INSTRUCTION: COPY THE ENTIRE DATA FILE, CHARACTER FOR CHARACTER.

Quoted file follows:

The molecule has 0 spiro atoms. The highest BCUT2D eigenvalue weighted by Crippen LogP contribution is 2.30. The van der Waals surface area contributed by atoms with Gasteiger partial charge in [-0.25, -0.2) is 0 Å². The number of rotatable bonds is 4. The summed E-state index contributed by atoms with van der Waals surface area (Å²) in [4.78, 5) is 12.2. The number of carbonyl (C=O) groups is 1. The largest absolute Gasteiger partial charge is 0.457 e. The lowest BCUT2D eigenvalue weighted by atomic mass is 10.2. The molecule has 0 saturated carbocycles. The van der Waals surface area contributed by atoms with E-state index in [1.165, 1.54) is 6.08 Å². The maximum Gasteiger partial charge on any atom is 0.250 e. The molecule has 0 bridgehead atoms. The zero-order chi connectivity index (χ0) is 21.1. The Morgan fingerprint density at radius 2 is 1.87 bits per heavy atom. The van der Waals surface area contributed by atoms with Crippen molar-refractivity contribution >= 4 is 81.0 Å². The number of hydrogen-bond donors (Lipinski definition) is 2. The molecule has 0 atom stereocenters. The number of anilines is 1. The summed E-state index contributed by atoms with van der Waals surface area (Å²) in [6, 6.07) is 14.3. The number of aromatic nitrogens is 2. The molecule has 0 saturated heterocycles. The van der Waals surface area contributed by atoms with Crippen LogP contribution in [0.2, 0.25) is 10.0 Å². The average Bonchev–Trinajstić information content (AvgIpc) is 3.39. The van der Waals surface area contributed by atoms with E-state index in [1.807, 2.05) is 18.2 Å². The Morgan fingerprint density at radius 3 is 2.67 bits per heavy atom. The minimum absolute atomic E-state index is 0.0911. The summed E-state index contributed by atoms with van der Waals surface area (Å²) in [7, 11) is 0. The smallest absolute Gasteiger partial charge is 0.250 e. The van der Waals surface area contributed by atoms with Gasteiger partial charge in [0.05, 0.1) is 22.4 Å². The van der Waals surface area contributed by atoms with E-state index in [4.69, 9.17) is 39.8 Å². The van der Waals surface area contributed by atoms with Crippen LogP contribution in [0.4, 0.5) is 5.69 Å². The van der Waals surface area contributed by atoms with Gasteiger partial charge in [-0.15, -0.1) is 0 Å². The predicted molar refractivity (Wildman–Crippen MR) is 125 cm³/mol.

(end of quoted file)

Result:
The molecule has 0 spiro atoms. The highest BCUT2D eigenvalue weighted by Crippen LogP contribution is 2.30. The van der Waals surface area contributed by atoms with Gasteiger partial charge in [-0.25, -0.2) is 0 Å². The number of rotatable bonds is 4. The summed E-state index contributed by atoms with van der Waals surface area (Å²) in [4.78, 5) is 12.2. The number of carbonyl (C=O) groups is 1. The largest absolute Gasteiger partial charge is 0.457 e. The lowest BCUT2D eigenvalue weighted by atomic mass is 10.2. The molecule has 0 saturated carbocycles. The van der Waals surface area contributed by atoms with E-state index in [1.165, 1.54) is 6.08 Å². The maximum Gasteiger partial charge on any atom is 0.250 e. The molecule has 0 bridgehead atoms. The zero-order chi connectivity index (χ0) is 21.1. The Morgan fingerprint density at radius 2 is 1.87 bits per heavy atom. The van der Waals surface area contributed by atoms with Crippen molar-refractivity contribution >= 4 is 81.0 Å². The number of hydrogen-bond donors (Lipinski definition) is 2. The molecule has 0 atom stereocenters. The number of anilines is 1. The summed E-state index contributed by atoms with van der Waals surface area (Å²) in [6, 6.07) is 14.3. The number of aromatic nitrogens is 2. The molecule has 0 saturated heterocycles. The van der Waals surface area contributed by atoms with Crippen LogP contribution in [0.2, 0.25) is 10.0 Å². The average Bonchev–Trinajstić information content (AvgIpc) is 3.39. The van der Waals surface area contributed by atoms with E-state index in [1.807, 2.05) is 18.2 Å². The Morgan fingerprint density at radius 3 is 2.67 bits per heavy atom. The minimum absolute atomic E-state index is 0.0911. The summed E-state index contributed by atoms with van der Waals surface area (Å²) in [7, 11) is 0. The smallest absolute Gasteiger partial charge is 0.250 e. The van der Waals surface area contributed by atoms with Gasteiger partial charge in [0.05, 0.1) is 22.4 Å². The van der Waals surface area contributed by atoms with E-state index in [4.69, 9.17) is 39.8 Å². The van der Waals surface area contributed by atoms with Crippen LogP contribution in [0.4, 0.5) is 5.69 Å². The van der Waals surface area contributed by atoms with Gasteiger partial charge in [-0.15, -0.1) is 0 Å². The predicted molar refractivity (Wildman–Crippen MR) is 125 cm³/mol.